Every Word Was Once An Animal

Alexander Devriendt, Angelo Tijssens, Charles Purcell and the cast
Ontroerend Goed
The Drum, Theatre Royal Plymouth

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Every word was once an animal Credit: Mirjam Devriendt
Aaron J Gordon, Shôn Dale-Jones and Karolien De Bleser Credit: Mirjam Devriendt
Charlotte De Bruyne and Bastiaan Vandendriessche Credit: Mirjam Devriendt

Ontroerend Goed never fails to provoke both thought and discussion. And Every Word Was Once An Animal does exactly that.

Rambling and with repetitive motifs, five personable actors—with Welsh storyteller and former Artistic Director of Hoipolloi Shôn Dale-Jones an unlikely (or perhaps not so unlikely given his alter ego Hugh Hughes) addition to the ranks—explain and confuse, in a perhaps frustrating 55-minutes or so, the mechanics of starting and finishing, identity, truths and curtains.

Cues for knowing when a play is starting—lights down, actor on, microphone adjusted—or finishing—empty stage, lights and applause—are key, as are the curtains, whether that be marching and shimmying to music or choreographed to provide statements and escapes. Artists covet the opening: setting the tone, the pace and stamping their mark, the cast is interchangeable—any one could act out any scene in any order just as jumbled lines can still convey a message.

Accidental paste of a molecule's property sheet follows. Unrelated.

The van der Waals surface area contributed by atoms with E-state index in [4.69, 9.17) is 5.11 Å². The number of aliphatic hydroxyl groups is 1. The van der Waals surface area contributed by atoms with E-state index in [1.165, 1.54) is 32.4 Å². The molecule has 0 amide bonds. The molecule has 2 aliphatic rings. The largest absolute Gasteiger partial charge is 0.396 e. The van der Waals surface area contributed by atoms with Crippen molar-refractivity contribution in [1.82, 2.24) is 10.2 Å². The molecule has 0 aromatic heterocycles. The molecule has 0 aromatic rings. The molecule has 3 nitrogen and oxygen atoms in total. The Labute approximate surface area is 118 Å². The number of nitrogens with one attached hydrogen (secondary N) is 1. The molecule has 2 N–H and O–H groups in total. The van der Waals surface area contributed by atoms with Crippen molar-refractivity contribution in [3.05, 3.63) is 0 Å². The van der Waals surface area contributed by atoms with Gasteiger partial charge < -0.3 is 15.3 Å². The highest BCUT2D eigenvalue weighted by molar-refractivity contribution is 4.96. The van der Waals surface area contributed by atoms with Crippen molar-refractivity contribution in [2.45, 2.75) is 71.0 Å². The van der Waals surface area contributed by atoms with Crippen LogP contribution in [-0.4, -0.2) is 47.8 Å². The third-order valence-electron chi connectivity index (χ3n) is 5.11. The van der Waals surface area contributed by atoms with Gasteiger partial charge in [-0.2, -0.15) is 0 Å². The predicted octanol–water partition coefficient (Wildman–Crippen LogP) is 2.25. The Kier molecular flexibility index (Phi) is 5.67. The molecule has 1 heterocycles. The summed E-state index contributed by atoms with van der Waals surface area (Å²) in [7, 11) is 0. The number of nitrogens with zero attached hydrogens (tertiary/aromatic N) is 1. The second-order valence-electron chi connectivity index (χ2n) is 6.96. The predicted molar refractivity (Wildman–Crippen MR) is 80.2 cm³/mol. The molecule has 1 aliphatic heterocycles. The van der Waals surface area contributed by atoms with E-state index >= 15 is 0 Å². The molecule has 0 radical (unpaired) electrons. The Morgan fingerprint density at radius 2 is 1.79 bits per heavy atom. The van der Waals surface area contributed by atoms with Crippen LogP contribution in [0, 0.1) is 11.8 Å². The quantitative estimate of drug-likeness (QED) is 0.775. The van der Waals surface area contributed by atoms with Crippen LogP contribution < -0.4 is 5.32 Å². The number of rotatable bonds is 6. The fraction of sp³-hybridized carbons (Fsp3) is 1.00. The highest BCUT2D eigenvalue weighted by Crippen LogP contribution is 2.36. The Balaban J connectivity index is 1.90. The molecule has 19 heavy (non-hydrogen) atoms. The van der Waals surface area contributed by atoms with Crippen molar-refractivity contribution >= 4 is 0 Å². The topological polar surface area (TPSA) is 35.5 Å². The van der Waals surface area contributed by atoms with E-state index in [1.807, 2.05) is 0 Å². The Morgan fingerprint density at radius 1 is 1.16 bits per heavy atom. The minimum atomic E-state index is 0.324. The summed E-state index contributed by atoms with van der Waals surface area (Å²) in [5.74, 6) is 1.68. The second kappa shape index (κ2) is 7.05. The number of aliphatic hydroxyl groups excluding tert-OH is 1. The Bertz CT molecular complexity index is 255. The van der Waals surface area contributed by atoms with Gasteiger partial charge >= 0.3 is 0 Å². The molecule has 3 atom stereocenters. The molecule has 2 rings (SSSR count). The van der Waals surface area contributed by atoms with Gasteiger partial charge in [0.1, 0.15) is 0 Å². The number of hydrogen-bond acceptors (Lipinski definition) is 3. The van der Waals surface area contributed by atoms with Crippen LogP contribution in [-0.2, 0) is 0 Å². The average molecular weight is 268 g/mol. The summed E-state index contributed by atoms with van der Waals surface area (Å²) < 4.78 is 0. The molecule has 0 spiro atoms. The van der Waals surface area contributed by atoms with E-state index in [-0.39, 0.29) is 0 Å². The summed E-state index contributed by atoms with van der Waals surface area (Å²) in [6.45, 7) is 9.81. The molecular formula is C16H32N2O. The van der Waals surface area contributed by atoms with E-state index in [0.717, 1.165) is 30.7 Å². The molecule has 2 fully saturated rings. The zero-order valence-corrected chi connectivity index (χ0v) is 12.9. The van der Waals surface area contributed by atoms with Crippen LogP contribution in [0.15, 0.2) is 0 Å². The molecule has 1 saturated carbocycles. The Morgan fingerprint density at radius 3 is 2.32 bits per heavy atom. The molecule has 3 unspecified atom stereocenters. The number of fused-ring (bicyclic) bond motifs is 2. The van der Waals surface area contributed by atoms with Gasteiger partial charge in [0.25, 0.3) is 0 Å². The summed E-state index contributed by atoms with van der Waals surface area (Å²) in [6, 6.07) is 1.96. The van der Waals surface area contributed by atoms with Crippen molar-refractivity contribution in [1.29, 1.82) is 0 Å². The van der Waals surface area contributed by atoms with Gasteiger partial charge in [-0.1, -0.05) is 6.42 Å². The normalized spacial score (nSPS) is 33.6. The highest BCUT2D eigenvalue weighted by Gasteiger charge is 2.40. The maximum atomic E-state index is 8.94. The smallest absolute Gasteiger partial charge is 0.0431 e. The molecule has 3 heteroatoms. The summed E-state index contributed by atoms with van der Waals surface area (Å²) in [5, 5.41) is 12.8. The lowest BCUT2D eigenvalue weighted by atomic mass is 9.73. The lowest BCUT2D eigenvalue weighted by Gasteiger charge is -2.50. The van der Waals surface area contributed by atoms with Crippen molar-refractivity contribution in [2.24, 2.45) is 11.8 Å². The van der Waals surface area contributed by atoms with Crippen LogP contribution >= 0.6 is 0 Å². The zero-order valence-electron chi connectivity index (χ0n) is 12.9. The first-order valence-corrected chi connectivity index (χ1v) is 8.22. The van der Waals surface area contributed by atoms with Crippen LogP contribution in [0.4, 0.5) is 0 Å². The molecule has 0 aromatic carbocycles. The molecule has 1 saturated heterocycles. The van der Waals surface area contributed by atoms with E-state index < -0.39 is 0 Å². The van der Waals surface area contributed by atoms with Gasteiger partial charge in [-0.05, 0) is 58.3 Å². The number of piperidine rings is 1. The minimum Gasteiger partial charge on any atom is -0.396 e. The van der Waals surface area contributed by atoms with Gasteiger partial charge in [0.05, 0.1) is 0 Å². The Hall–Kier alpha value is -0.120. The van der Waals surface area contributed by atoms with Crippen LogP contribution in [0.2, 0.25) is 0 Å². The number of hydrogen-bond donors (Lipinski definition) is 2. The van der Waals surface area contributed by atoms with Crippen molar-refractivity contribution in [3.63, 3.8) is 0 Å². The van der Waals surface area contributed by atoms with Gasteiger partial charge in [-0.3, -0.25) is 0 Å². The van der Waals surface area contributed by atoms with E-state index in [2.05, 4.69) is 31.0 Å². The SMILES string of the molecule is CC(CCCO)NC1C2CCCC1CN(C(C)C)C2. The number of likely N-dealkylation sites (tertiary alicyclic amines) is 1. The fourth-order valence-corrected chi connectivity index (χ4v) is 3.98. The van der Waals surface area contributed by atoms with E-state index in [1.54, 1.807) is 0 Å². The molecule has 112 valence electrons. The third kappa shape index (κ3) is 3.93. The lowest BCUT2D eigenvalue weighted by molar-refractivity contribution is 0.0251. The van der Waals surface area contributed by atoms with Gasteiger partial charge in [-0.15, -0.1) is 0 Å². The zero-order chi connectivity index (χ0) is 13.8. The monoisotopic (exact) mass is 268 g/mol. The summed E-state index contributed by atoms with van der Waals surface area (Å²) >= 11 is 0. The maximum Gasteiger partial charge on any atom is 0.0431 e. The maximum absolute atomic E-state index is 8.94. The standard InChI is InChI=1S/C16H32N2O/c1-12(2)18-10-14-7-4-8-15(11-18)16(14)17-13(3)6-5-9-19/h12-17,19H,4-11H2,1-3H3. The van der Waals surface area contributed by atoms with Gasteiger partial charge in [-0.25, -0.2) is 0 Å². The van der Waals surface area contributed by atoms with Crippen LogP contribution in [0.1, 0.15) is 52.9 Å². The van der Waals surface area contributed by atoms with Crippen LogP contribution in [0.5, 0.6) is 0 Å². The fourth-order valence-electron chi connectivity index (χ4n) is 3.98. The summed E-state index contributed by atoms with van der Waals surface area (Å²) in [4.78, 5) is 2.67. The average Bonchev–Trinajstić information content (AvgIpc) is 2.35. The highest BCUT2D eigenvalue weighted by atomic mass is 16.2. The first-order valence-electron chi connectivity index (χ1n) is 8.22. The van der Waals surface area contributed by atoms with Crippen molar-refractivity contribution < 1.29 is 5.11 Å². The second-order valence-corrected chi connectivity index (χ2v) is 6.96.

In a series of direct-to-audience explanations, the relationship between watchers and players is explored and exploited: we have to believe what we are told, names are interchangeable and we know no different, plots can be contrived, time flexed and actors replaced. The cast can be expanded through phone calls, wigs and e-mails or contracted at the whim of the creators as Bob can leave his hole, he and Emma can merge into one or conveniently pair up as age no longer matters and everything can be tinkered with. Pace is controlled while intensity and humour is pliable.

Sleight of hand can obscure and mislead, can fragment trust and risks snapping any connection with the audience; curtains can frame the landscape or hide actors or life from view.

There’s long arms, letters from the future, promised rewrites, onion still life, pandemic isolation and squeaky trolleys but no narrative and, for many, not much to care about.

Reviewer: Karen Bussell